A Unix file is described by an information block called an i-node. There is an i-node on disc for every file on the disc and there is also a copy in kernel memory for every open file. All the information about a file, other than it's name, is stored in the i-node. This information includes
The layout of the components of a System V disc i-node is shown in the following diagram. It occupies 16 32-bit words.
There are 13 physical block addresses in an i-node, each of these addresses is 3 bytes long. The first ten block addresses refer directly to data blocks, the next refers to a first level index block (which holds the addresses of further data blocks), the next refers to a second level index block (which holds the addresses of further index blocks) and the last refers to a third level index block (which holds the addresses of further second level index blocks). All physical addresses associated with a file are implicitly assumed to reside on the same disc, there is no facility whereby a file could span more than one disc. There is no requirement that the physical addresses of a file should be contiguous (i.e adjacent) and with multiple files being handled on a disc it is unlikely that contiguity would offer any advanatages for performance. There is also, more surprisingly, no requirement that all logical blocks should map to physical blocks, it is quite permissible for files to have "holes" and this is quite likely to happen with large sparsely populated direct access files.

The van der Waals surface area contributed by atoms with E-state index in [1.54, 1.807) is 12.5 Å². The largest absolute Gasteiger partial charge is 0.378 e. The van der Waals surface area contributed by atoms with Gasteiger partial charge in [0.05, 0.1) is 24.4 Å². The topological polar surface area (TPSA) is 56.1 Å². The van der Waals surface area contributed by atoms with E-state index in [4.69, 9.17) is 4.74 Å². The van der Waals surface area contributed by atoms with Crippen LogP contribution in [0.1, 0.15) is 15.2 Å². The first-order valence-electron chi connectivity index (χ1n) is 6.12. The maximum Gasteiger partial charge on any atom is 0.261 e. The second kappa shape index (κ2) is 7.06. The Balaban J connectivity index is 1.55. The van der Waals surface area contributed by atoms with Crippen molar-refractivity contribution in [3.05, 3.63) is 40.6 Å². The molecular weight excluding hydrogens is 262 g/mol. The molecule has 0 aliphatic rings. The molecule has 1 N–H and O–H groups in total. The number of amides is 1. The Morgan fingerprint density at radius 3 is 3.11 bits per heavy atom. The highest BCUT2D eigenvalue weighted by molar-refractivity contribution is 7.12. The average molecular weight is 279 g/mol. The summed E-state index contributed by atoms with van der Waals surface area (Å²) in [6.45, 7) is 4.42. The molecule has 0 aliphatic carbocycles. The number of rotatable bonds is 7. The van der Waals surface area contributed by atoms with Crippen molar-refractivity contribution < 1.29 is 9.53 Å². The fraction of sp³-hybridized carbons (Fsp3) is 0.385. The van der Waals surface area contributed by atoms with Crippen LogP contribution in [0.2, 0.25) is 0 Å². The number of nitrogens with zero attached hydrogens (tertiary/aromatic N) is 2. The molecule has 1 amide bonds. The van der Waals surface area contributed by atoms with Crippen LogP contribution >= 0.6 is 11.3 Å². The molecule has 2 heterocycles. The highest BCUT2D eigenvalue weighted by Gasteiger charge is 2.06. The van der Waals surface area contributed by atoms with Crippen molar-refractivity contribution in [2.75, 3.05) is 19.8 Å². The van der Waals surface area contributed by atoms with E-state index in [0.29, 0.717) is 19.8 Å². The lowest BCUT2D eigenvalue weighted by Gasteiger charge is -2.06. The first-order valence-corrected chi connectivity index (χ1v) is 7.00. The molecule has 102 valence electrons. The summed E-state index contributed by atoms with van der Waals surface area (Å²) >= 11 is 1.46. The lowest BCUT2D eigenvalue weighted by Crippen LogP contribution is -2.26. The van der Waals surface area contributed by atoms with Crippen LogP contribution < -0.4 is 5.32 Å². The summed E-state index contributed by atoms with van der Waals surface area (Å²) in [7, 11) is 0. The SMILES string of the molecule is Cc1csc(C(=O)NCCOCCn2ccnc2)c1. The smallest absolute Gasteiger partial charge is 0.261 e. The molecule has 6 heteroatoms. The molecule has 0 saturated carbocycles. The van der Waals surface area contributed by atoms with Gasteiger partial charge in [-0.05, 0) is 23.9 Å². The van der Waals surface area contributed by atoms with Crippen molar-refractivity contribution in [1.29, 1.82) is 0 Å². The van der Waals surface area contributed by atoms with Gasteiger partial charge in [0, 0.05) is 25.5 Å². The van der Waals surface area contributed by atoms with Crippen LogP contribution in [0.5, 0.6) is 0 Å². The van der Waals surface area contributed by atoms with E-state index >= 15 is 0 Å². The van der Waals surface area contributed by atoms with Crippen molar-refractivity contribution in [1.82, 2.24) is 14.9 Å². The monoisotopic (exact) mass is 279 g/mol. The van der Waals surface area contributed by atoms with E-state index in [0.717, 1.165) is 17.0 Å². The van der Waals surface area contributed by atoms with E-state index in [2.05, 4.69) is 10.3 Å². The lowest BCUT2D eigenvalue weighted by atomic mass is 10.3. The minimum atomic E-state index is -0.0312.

Assuming 512 byte blocks and 3 bytes per address which is equivalent to a disc capacity of about 8 GByte. An index block of 512 bytes is capable of holding 170 3 byte addresses. The size of the largest file can be calculated thus.
The total addressable space comes to 2530344960 bytes (approximately 2.5 Gbytes).
BSD and other more recent versions of Unix use a larger disc i-node format that consists of 32 4 byte words. The block addresses now occupy 4 bytes rather than 3 and various other fields are larger as will be seen from the diagram below.
The extensions include space for 32-bit user and group ids and an i-node generation number incremented when a free i-node is used for a different file. The generation number is used by the network file system for file handle calculation. It should also be noted that the time fields have expanded to 64 bits so that the year 2031 problem (when the Unix standard time format wraps) can be avoided.
Once a file has been opened the in-memory (the phrase "in-core" is traditionally used) version of the i-node contains significant extra information. This extra information includes